What will a new Mac Pro base model not do?

Discussion in 'Mac Pro' started by hitek79, Nov 12, 2013.

  1. hitek79 macrumors member

    Feb 11, 2011
    What programs or situations will it not be able to handle?
  2. brand macrumors 601


    Oct 3, 2006
    There is nothing that it won't be able to handle compared to the 12 core model. It will do everything that the 12 core will do only at a slower pace. That all depends on if the application is single threaded or multithreaded of course.
  3. Nugget macrumors 65816


    Nov 24, 2002
    Houston Texas USA
    The new Mac Pro will not run OS X 10.8 Mountain Lion.

    Other than that, I can't think of anything.
  4. AidenShaw macrumors P6


    Feb 8, 2003
    The Peninsula
    Support 512 GiB of RAM.

    Support 24 cores.

    Support 88 lanes of PCIe.

    Support 4 GPUs.


    You'll need a Z820 or T7610 for those....
  5. VirtualRain macrumors 603


    Aug 1, 2008
    Vancouver, BC
    True... but how much would that cost? I couldn't get such a configuration on the Dell site, but one close to the expected maxed-out nMP with 12-cores (2x6-core), 64GB RAM, dual GPUS, and a 256GB SSD was only $13,189.
  6. haravikk, Nov 13, 2013
    Last edited: Nov 14, 2013

    haravikk macrumors 65816

    May 1, 2005
    There shouldn't be anything that it flat out can't handle, it just won't be as fast as other models.

    Personally though I think the six-core model is better value overall as for the extra money you're getting an extra 4gb of RAM as standard (depends if you're planning to upgrade the RAM yourself or not), plus an extra two cores (4 hardware threads) and the D500's are more capable GPUs with an extra 2gb of VRAM. Of course if you (like me) are struggling just to afford the 4-core then it's not really an option, but it'll be able to better cope with any future demands you make of it.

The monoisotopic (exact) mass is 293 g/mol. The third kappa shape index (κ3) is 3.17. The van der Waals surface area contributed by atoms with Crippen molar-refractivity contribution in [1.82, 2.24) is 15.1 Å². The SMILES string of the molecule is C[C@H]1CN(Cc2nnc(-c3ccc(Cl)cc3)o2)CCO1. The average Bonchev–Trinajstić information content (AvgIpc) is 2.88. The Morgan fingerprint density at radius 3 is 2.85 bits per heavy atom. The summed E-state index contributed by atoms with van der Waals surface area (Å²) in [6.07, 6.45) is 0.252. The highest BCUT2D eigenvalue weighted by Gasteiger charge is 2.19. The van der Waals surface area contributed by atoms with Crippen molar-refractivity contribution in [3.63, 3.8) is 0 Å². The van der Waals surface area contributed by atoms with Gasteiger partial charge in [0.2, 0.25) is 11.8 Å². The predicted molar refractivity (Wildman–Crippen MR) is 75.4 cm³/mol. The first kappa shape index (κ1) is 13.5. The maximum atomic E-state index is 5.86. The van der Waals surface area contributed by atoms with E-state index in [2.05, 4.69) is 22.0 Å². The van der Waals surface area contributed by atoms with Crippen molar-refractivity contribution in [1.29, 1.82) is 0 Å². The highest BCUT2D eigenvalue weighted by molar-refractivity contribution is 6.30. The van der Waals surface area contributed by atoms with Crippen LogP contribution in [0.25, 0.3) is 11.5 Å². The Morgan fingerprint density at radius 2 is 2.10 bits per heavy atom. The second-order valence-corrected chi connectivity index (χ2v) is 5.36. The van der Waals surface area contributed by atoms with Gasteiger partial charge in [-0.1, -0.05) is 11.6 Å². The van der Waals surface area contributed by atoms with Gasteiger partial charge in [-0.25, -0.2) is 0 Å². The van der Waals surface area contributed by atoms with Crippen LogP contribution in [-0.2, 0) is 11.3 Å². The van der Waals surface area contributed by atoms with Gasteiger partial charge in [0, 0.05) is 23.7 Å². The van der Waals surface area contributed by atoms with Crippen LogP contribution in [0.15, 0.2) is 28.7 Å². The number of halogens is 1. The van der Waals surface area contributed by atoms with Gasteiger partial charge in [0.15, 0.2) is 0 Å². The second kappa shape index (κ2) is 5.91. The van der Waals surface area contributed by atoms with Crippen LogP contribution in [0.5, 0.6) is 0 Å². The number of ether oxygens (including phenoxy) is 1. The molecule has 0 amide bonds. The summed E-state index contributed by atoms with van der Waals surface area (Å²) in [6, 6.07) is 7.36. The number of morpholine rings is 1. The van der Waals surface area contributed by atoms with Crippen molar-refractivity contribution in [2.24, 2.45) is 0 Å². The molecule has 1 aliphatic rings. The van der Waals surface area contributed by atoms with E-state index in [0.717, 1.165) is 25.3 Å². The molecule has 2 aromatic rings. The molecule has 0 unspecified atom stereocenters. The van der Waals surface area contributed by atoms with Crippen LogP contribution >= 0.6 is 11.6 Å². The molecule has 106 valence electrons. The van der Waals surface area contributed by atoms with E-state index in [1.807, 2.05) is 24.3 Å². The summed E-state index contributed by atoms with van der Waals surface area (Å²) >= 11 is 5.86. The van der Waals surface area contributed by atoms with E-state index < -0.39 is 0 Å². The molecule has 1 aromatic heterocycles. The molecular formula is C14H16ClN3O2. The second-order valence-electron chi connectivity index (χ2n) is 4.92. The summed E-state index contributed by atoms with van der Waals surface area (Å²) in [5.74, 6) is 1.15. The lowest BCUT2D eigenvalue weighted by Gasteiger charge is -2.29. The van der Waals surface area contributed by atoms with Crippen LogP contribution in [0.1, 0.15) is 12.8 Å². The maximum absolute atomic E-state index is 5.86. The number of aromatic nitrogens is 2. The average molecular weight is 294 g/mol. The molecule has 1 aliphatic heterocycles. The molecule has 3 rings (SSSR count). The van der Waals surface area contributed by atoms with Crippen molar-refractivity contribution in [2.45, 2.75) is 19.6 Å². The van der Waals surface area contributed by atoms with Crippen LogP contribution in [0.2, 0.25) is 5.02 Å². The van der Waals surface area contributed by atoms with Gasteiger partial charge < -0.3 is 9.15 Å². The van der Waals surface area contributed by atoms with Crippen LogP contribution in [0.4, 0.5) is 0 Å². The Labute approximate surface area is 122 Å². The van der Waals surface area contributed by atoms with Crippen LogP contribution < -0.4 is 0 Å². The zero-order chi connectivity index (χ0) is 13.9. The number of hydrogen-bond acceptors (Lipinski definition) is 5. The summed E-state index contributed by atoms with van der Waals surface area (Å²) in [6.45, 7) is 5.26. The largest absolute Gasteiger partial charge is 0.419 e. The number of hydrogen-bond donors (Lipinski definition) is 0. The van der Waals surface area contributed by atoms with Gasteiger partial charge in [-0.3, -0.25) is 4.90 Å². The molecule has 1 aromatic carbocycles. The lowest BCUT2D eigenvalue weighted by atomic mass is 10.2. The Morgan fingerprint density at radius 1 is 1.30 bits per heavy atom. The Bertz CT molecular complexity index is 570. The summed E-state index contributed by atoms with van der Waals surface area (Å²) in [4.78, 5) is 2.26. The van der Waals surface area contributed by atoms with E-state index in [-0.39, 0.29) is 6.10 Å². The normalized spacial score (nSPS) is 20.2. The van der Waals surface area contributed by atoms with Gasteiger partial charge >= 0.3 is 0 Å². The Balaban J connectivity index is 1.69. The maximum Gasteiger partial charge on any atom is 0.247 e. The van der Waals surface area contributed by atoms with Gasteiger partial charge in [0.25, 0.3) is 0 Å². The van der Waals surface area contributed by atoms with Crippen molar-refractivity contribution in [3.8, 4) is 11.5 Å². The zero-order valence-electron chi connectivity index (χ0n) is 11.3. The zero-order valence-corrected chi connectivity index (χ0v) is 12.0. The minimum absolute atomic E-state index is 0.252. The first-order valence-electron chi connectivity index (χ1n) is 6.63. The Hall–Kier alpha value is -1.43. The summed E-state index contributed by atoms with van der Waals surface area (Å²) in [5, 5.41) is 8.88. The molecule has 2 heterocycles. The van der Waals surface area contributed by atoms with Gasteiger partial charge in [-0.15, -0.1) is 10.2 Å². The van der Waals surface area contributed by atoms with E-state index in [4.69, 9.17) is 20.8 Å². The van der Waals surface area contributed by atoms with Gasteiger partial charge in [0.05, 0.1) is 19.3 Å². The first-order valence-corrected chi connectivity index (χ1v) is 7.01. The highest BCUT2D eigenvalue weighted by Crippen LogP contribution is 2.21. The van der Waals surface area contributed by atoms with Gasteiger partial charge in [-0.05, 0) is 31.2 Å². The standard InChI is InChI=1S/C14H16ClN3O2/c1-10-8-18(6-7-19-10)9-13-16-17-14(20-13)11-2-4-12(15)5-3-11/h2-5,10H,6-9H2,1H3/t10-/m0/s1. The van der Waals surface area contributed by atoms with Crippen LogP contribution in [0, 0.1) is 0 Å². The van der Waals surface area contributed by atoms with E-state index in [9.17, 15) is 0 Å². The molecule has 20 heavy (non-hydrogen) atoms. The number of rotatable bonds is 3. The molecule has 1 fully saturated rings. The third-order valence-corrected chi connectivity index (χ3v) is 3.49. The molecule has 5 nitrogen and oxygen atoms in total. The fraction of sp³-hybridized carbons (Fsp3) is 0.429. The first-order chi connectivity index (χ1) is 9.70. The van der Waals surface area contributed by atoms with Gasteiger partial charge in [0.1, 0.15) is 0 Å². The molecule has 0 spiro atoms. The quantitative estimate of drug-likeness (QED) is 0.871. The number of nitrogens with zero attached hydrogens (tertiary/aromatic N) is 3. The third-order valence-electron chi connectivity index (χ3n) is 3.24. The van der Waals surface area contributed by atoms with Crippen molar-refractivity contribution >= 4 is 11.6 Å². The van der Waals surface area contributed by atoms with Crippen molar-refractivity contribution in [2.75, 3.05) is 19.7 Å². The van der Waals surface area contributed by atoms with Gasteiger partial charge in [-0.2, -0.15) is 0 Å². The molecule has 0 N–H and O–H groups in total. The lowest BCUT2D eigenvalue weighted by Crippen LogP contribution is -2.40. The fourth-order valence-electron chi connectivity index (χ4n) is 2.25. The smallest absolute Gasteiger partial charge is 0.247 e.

But yeah, the 4-core model is still going to be a solid performer as it's not like the 4-core CPU will be a slouch by any means, and the D300's ought to still be solid for OpenCL number crunching, plus it's not as if 2gb of VRAM each is anything to sniff at.
  7. propower macrumors 6502a

    Jul 23, 2010
    Shouldn't the question be what do you need it to do and how does the time it takes to do it matter to you?
  8. Celedral macrumors 6502


    May 29, 2008
    Los Angeles
    It's a full fledge computer with a desktop OS, so it'll do everything but a tad slower than the 6-12core.
  9. Tutor macrumors 65816


    Jun 25, 2009
    Home of the Birmingham Civil Rights Institute
    1) It won't do any of the following, nor will it occupy those spaces in my life:

    Fly me to the moon
    Let me play among the stars
    Let me see what spring is like
    On a-Jupiter and Mars

    In other words, hold my hand
    In other words, baby, kiss me

    Fill my heart with song and
    Let me sing forever more
    You are all I long for
    All I worship and adore

    In other words, please be true
    In other words, I love you

    Fill my heart with song
    Let me sing forever more
    You are all I long for
    All I worship and I adore

    In other words, please be true
    In other words
    In other words, I love you


    Published by
    Lyrics © Warner/Chappell Music, Inc., T.R.O. INC., Universal Music Publishing Group

    2) It, along with seemingly comparables and noncomparables by Dell and HP, won't satisfy my performance needs for the prices that satisfy me.

    3) Aiden and Propower are also both correct where each states:
    Originally Posted by hitek79 
    What programs or situations will it not be able to handle?